There are instances where a person cannot physically attend to some transactions. If for example, a certain amount is to be paid to someone but he cannot personally claim the same, another person may receive it on his behalf. The person paying the amount would then usually require a certain document from said representative to prove that he indeed was authorised to receive the amount. That document is usually a special power of attorney or an SPA. Some clients would often inquire if I can issue them a special power of attorney for them to claim something from someone. They are of course of the mistaken notion that since it is a “special power of attorney” the one who is supposed to give the power is an attorney or a lawyer. The term “attorney” does not only refer to a lawyer but also to a person legally authorised or appointed to transact business for another. A person then who is authorised to transact business for a principal is the “attorney” of said person and he may not be a lawyer as long as the requirements stated by law are complied with.
The Civil Code says: “No one may contract in the name of another without being authorized by the latter…” (Article 1317). The article states the general rule: No one may contract in the name in the name of another. This must be so since a person cannot be compelled to comply with the obligations arising from a contract he did not enter into himself. The same article states the exception to the rule that a person may contract in the name of another provided he has been authorised by that person. Although no form is required by law, it is usually through a document denominated as “special power of attorney” that the agent may transact in the name of his principal. This legal relationship between an agent and principal is covered by the Civil Code provisions on Agency, Title X, Chapter 1, Articles 1868 until1932. Agency may be general which pertains practically to all the business relations of the principal while special deals with particular transactions only. Although no particular form is required, a written authority is required when it comes to the sale of land or any interest therein. But what becomes of the contract entered into by an unauthorised person? The law says that the contract entered into by an unauthorised person, or by an agent who has exceeded his authority shall be unenforceable. It has no legal effect but the principal may ratify the contract and it can then be enforced against him.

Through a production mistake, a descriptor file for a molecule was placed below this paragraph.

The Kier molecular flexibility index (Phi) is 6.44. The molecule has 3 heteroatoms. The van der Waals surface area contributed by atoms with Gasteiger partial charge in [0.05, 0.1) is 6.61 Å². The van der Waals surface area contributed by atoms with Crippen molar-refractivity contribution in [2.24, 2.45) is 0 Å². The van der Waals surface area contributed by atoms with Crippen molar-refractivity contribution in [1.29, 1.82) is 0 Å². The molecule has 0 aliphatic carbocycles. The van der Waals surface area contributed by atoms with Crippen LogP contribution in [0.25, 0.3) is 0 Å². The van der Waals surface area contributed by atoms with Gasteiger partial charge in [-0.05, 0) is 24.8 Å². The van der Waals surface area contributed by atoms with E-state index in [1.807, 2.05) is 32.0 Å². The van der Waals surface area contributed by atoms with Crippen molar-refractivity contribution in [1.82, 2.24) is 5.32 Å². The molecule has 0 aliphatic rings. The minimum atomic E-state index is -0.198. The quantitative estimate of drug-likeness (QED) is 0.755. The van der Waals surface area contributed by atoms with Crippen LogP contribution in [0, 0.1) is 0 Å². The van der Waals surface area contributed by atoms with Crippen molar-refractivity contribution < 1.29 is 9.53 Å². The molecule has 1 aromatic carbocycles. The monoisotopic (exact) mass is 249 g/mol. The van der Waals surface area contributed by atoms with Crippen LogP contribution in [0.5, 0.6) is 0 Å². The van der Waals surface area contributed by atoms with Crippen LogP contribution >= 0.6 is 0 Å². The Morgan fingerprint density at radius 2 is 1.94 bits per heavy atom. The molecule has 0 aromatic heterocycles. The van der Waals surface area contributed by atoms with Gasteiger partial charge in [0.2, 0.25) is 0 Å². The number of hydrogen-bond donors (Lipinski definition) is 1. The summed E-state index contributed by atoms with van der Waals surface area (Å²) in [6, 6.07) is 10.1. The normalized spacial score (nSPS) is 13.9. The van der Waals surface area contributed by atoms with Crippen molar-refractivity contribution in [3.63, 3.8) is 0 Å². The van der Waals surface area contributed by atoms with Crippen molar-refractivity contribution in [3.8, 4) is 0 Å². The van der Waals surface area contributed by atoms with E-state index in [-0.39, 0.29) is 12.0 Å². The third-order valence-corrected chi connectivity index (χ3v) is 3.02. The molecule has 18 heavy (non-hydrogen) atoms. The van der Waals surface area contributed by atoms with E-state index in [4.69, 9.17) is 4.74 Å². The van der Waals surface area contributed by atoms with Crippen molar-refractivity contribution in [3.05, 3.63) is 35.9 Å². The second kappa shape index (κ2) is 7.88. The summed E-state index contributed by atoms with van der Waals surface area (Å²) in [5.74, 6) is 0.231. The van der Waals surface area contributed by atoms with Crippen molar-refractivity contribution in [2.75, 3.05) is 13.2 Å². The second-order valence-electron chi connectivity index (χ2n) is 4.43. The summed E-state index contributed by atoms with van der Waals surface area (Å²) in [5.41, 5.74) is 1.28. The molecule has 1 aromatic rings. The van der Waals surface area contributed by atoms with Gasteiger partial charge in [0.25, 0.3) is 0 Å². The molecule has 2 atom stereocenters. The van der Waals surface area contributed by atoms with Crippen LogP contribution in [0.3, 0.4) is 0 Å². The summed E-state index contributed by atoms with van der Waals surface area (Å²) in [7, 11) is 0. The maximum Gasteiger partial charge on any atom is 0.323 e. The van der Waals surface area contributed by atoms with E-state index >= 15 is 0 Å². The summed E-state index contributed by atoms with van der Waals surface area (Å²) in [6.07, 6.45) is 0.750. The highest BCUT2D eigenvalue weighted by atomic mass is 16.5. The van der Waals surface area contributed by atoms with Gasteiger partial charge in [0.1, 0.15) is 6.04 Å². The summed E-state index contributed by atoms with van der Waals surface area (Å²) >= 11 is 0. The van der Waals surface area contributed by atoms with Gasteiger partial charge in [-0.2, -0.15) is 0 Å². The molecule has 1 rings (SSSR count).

In business transactions, it is prudent that an agent be required to show proof of his authority to transact on behalf of his principal since a contract entered into by a person for another without the latter’s authority is unenforceable with respect to the supposed principal. An unenforceable contract cannot be enforced even through court action.
Use of SPA
One might ask, can a person be authorised to appear during a marriage ceremony and sign the marriage contract on behalf of one of the contracting parties? Marriage through a proxy or representative is not allowed because the law requires the parties to appear personally before the solemnising officer but almost all other contracts may be done through an agent or representative. The civil code states that an SPA is required: to compromise, waive any obligation, in the acquisition of real properties, to loan or borrow money, to lease real property, to create or convey real rights, to accept or repudiate an inheritance, among others. Nowadays, SPAs are usually employed when it comes to sale of lands especially if the principal is abroad, when filling claims or applications before any office through a representative, and even when a lawyer appears without his client during pre-trial since during this stage admissions may be made and compromise may be had. Many are now careful and are not willing to accept a simple authorisation letter as proof of authority of the agent. Requiring an SPA may be an added security since a notarised document has more credibility than an authorisation letter.